Restaurant Owners: Should You Use a Meal Delivery Service?Learn about the potential downsides before you commit.
Grubhub, Postmates, UberEATS and similar services offer one thing: Delivery to customers from their favorite local restaurants.
In the past, many restaurants skipped delivery because they lacked the capacity (or desire) to hire their own fleet of delivery drivers. These services have changed the equation for some.
If you run a restaurant, you may be considering signing up as a way to boost revenue and expand your customer base. But the truth is, the services may end up being more of a headache than a solution, according to Clark Wolf of Clark Wolf Company, a food, restaurant and hospitality consulting business in New York City and Northern California. Wolf talks with his clients about the positives and negatives before helping them make a decision.
“Deciding whether or not to use these services is part of the conversation I have with every single restaurateur right now,” he said. “It’s a period of real development and it’s very much in flux. The most important person in this is the customer.”
Thinking about it? Keep the following considerations in mind.
Can you handle it?
Wolf recalled dining at a farm-to-table restaurant with a friend. His friend’s food came, and 10 minutes passed. He asked the waiter where his food was. “The waiter said, ‘I’m so sorry, but the last of what you asked for was ordered online and went out.’” Wolf said he would never go back.
Make sure delivery won’t detract from your in-house customer service. “If delivery is a distraction, it’s bad,” said Wolf.
Can you create a separate delivery menu?
Some of your dishes may not be suited for delivery. Wolf recommended creating a separate delivery menu and not putting anything on it that doesn’t travel well. If a dish can be heated up, he advised including basic heating instructions.
If your restaurant’s food doesn’t travel well, delivery probably isn’t for you. “Fast casual restaurants can have their food delivered,” said Wolf.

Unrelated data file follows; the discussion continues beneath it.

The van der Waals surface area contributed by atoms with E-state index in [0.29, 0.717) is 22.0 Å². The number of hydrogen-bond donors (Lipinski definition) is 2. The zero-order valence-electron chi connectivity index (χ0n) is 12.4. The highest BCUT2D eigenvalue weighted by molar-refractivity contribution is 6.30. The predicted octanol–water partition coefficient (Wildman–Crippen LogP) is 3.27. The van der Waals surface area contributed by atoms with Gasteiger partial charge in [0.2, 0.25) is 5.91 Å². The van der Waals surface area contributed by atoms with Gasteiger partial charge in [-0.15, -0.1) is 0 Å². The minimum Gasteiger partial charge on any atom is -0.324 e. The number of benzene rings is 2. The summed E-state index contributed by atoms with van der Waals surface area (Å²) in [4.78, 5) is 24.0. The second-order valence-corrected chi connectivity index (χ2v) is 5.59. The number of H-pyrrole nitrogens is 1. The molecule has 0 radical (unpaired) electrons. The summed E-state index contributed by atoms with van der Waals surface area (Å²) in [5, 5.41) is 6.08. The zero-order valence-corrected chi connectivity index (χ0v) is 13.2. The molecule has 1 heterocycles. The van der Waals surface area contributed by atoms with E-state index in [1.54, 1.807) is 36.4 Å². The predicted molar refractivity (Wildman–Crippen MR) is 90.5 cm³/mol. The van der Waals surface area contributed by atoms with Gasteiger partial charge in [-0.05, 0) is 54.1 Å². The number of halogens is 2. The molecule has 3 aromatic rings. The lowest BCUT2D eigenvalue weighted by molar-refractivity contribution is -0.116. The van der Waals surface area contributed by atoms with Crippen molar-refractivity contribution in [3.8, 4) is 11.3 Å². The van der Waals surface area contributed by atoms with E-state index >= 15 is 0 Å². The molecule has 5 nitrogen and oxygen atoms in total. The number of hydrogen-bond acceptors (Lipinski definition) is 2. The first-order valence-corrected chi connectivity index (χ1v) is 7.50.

“Others can’t. If you try to compete where you don’t belong, you will piss off your customers and it will be bad for business.”
Are other restaurants around you using them?
Before signing up with a service, Wolf recommended doing some old-fashioned guerilla research to figure out what services other restaurants in your area are using. “Ask 10 restaurants in your neighborhood and see who they recommend.”
Are you willing to give up marketing dollars?
Basically, meal delivery services market your business. According to Wolf, restaurant owners have to take marketing dollars from somewhere else to dedicate to these services because they take a fee — 12 to 24 percent of sales, according to Eater.
In Wolf’s experience, the better the restaurant does, the more the fees increase. “You’re then stuck with the services because you have a track record with them,” he said. “But they aren’t good business partners.”
A good business partner, he said, would make a deal and do any negotiating upfront. But that’s often not what happens. “A lot of these companies make it up as they go along. They’re backed by venture capitalists that want more and more. It’s not sustainable.”
Can you take the blame?
With these services, you may gain customers, but it’s also possible you’ll upset them. Be prepared to deal with complaints and figure out solutions so you don’t lose your clientele.
“People will complain that the food is oversaturated or cold,” said Wolf.
“People won’t say that [the delivery service] took too long to deliver my meal. They will say, ‘That Thai restaurant took forever.’ That’s the problem. People don’t hold the delivery service responsible.” -Clark Wolf
Nowadays, consumers have no shortage of food delivery service options. They’re ordering groceries from Google or Amazon and meal kits from companies like Blue Apron and HelloFresh. Do your customers really want delivery service from your restaurant?
Do some research to find out. After all, your customers are the people you need to please. Said Wolf, “Find out what your customers, either the people you’re serving or want to be serving, prefer.”